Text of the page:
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When Thomas Pynchon’s Vineland appeared in 1990, reaction seems to have ranged from joy at the end of the 17-year silence that followed Gravity’s Rainbow to disappointment that the novel failed to live up to its predecessor. Today, Vineland is seen as the misfit in Pynchon’s bibliography, or a throat-clearing before 1997’s Mason & Dixon, but to me it seems more relevant than ever.
Like Pynchon’s other California novels (1966’s The Crying of Lot 49, and 2009’s Inherent Vice), Vineland, set in 1984, uses its simple premise—a daughter seeking her long-lost mother, her father trying to stay one step ahead of the law and the ghosts of his past—as a lens to explore the promises and failures of 60s counterculture. Along the way, it shows us what seems like a preview of our present: addiction to television screens, the rise of an American police state, and the possible antidote of communal living and America’s long, and long-suppressed, history of anti-capitalist movements. It’s a book that becomes prescient by looking backwards and reporting honestly about what was already happening in America, and yet, maybe more than any of Pynchon’s other novels, manages to find a glimmer of hope.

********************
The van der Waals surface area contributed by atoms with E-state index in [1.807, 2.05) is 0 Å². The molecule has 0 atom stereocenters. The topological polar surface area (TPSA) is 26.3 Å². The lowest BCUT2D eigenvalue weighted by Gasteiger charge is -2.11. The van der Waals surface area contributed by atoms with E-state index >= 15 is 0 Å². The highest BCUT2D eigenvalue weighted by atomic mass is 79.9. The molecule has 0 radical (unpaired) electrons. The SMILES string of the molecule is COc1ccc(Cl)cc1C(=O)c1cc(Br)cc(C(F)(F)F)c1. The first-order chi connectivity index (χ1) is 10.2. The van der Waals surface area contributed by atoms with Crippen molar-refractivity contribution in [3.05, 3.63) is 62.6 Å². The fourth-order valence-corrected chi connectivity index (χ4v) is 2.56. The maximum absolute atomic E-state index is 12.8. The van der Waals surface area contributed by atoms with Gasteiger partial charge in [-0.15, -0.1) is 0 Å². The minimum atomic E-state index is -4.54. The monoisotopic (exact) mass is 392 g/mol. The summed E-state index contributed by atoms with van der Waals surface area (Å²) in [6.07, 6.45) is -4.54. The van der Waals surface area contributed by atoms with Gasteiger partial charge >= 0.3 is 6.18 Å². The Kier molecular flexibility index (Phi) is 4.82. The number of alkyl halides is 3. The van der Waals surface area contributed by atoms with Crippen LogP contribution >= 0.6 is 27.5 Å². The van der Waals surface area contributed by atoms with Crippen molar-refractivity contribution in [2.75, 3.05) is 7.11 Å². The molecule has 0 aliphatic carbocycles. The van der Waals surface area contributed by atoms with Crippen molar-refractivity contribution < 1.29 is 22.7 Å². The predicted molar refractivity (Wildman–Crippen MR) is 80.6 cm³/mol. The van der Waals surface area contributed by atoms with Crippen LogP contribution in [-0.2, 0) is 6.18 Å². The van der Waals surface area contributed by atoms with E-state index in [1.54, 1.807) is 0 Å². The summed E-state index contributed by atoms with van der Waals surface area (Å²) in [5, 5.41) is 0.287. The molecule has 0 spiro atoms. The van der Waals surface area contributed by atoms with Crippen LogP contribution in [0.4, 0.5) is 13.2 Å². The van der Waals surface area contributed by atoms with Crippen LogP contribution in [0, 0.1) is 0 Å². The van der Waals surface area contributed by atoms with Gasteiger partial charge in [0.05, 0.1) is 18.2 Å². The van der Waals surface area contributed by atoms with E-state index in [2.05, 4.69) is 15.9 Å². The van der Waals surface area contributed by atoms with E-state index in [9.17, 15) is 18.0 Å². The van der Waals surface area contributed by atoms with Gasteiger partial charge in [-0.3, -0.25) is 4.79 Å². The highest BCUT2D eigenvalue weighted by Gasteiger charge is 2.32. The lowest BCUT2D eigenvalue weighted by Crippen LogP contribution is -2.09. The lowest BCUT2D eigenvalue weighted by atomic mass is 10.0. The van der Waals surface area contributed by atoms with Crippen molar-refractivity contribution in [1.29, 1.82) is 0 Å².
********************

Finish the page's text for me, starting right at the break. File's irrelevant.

Reviewed by William Youngblood, Interlibrary Loan and Reserves Assistant